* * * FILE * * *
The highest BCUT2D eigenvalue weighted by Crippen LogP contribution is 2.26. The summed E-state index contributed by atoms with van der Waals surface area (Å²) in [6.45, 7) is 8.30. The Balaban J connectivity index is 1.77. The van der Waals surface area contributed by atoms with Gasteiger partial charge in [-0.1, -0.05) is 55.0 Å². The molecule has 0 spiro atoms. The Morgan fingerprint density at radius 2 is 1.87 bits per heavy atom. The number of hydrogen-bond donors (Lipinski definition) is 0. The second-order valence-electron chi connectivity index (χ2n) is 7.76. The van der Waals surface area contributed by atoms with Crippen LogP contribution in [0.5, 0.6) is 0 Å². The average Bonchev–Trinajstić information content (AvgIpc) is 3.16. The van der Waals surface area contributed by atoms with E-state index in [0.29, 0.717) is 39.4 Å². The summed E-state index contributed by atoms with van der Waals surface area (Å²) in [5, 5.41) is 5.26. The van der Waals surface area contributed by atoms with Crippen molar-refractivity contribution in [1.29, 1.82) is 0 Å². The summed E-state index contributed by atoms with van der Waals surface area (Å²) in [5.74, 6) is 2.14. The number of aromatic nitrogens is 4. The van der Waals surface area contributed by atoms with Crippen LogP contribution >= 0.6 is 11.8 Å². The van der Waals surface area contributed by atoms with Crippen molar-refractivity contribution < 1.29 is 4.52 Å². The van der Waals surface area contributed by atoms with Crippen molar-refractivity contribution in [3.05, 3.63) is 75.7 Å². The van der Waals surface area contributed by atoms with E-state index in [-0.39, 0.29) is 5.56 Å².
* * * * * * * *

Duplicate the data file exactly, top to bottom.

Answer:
The highest BCUT2D eigenvalue weighted by Crippen LogP contribution is 2.26. The summed E-state index contributed by atoms with van der Waals surface area (Å²) in [6.45, 7) is 8.30. The Balaban J connectivity index is 1.77. The van der Waals surface area contributed by atoms with Gasteiger partial charge in [-0.1, -0.05) is 55.0 Å². The molecule has 0 spiro atoms. The Morgan fingerprint density at radius 2 is 1.87 bits per heavy atom. The number of hydrogen-bond donors (Lipinski definition) is 0. The second-order valence-electron chi connectivity index (χ2n) is 7.76. The van der Waals surface area contributed by atoms with Crippen LogP contribution in [0.5, 0.6) is 0 Å². The average Bonchev–Trinajstić information content (AvgIpc) is 3.16. The van der Waals surface area contributed by atoms with E-state index in [0.29, 0.717) is 39.4 Å². The summed E-state index contributed by atoms with van der Waals surface area (Å²) in [5, 5.41) is 5.26. The van der Waals surface area contributed by atoms with Crippen molar-refractivity contribution in [1.29, 1.82) is 0 Å². The summed E-state index contributed by atoms with van der Waals surface area (Å²) in [5.74, 6) is 2.14. The number of aromatic nitrogens is 4. The van der Waals surface area contributed by atoms with Crippen LogP contribution >= 0.6 is 11.8 Å². The van der Waals surface area contributed by atoms with Crippen molar-refractivity contribution < 1.29 is 4.52 Å². The van der Waals surface area contributed by atoms with Crippen molar-refractivity contribution in [3.05, 3.63) is 75.7 Å². The van der Waals surface area contributed by atoms with E-state index in [-0.39, 0.29) is 5.56 Å².